Personal retreat

Everyone needs a personal retreat every now and then. My personal retreat comes each February, often on the week of my birthday.  I start looking forward to attending the American Group Psychological Association conference many months before and miss it almost as soon as I step off the airplane back in SLC. Chad is so awesome to make every effort possible to accommodate my absence for this week. Bonus for him: no birthday celebration or present obligations!

AGPA is a 5 day conference and is held in really cool locations across the nation. Often those locations are in the frigid northeast so I was delighted when I learned this year’s AGPA would be in lovely San Francisco!

IMG_6228I go to AGPA for both personal and professional development. I go to find connection with people, to do some personal therapeutic work, and to get inspiration for the therapy groups I run.

This year did not disappoint! In fact, it exceeded my expectations. I didn’t go to AGPA thinking, “I’m going to work on x,y,and z” but rather just an openness for the experience of it. And the personal work I ended up doing surprised me and was super powerful! Some of it involved grief work but most of it involved interpersonal struggles and the connections and feedback I received in my institute was perfect; exactly what I needed.

One of the most memorable moments of the conference, however, came outside the conference. One morning, one of my colleagues invited me and others in our group to ditch our morning workshops and spend three hours meditating in a zazenkai session at the famous San Francisco Zen Center.

IMG_6264Only three of us ended being able to take the morning off to do this excursion. Ironically, the workshop I ditched was “intro to mindfulness.” I decided a crash course would be more beneficial. And I was RIGHT! I honestly don’t think I can describe in a way that would give it justice, exactly what it was like to meditate for three straight hours! It was powerful and awesome. The session was led by a legit Buddhist monk (robes, shaved head, gong, bare feet, and all). We alternated doing silent sitting meditation for thirty minutes and then ten minutes of silent walking meditation (imagine walking at a tenth of the speed you normally walk to get an idea of what walking meditation entails). We repeated this over and over for three hours. I can’t summarize the experience because each “episode” of meditation was different for me (I almost fell asleep in one of them). I noticed I have a very active mind and it required a lot of attention to stay present. But the effort was worth it. After the zazenkai, I felt physically like I had just had a massage and that I had this invisible, light, warm blanket around me. I felt blissfully tired and hesitant to re-join reality. Definitely going to try to find a place in SLC to do similar meditation work!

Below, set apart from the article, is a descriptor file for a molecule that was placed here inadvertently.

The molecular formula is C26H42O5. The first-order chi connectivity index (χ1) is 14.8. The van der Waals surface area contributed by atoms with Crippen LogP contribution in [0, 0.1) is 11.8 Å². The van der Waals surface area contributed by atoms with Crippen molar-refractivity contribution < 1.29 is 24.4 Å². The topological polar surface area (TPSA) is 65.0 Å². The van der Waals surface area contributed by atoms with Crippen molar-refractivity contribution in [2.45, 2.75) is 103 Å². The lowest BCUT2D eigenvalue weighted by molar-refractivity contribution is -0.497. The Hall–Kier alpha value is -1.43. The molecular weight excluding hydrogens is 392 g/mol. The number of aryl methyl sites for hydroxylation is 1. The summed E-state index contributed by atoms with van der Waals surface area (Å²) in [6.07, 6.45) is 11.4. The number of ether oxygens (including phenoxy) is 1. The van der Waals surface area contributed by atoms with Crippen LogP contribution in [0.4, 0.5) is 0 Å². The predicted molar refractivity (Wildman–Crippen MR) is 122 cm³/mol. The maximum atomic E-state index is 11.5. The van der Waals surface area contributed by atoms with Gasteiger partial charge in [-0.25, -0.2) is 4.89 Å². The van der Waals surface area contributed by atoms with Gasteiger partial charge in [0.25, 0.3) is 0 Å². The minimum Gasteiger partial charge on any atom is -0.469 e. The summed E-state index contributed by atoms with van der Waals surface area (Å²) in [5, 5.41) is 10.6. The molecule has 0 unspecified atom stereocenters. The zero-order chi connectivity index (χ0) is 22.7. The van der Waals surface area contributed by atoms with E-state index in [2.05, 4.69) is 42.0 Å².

Other highlights of the week included hopping a cable car and touring the city with one of my friends from grad school and favorite people: Jenn Alonso!

IMG_6138Jenn now lives and works in Florida so we only get to see each other once a year at AGPA. Jenn treated me to a yummy shake at Ghiridelli Square for my birthday.

The food this trip was also a highlight! I drool just thinking of some of the yummy meals I shared in the company of good friends!

I also fell in love with the Uber app which rewarded me and my friends with the opportunity to see this at sunset:

IMG_6204SO gorgeous! This makes me understand more why people pay exorbitant prices to live here!

Our Uber driver was super accommodating.

IMG_6191I gave him a five star review for his efforts!

I also got to meet my therapy HERO this week: Irvin Yalom!

IMG_6185You might call him the God of Group Psychotherapy. He came and gave a plenary speech at the conference and then signed books afterwards. When I met him I said, “Would it be creepy if I told you, you changed my life?” He smiled and said, “No that sounds very nice.” Seriously this man influences my therapeutic work every day! I spent so many hours in grad school watching his group therapy training videos and reading the bible of group therapy books: The Theory and Practice of Group Psychotherapy (it’s highlighted more than my scriptures). He’s written lots of books but my favorite of his, as well as my favorite therapy-reference is, The Gift of Therapy.

Oh, I also got to see a talk by Phillip Zimbardo, another God in the field of psychology (think Stanford Prison study). But I left his talk half way through to have a wonderful sushi dinner with one of my all-time besties: Robin!

IMG_6174Taking advantage to see my friend who lives thirty minutes outside of the city was the better choice! No contest!

And finally, AGPA wouldn’t be AGPA without the DANCE!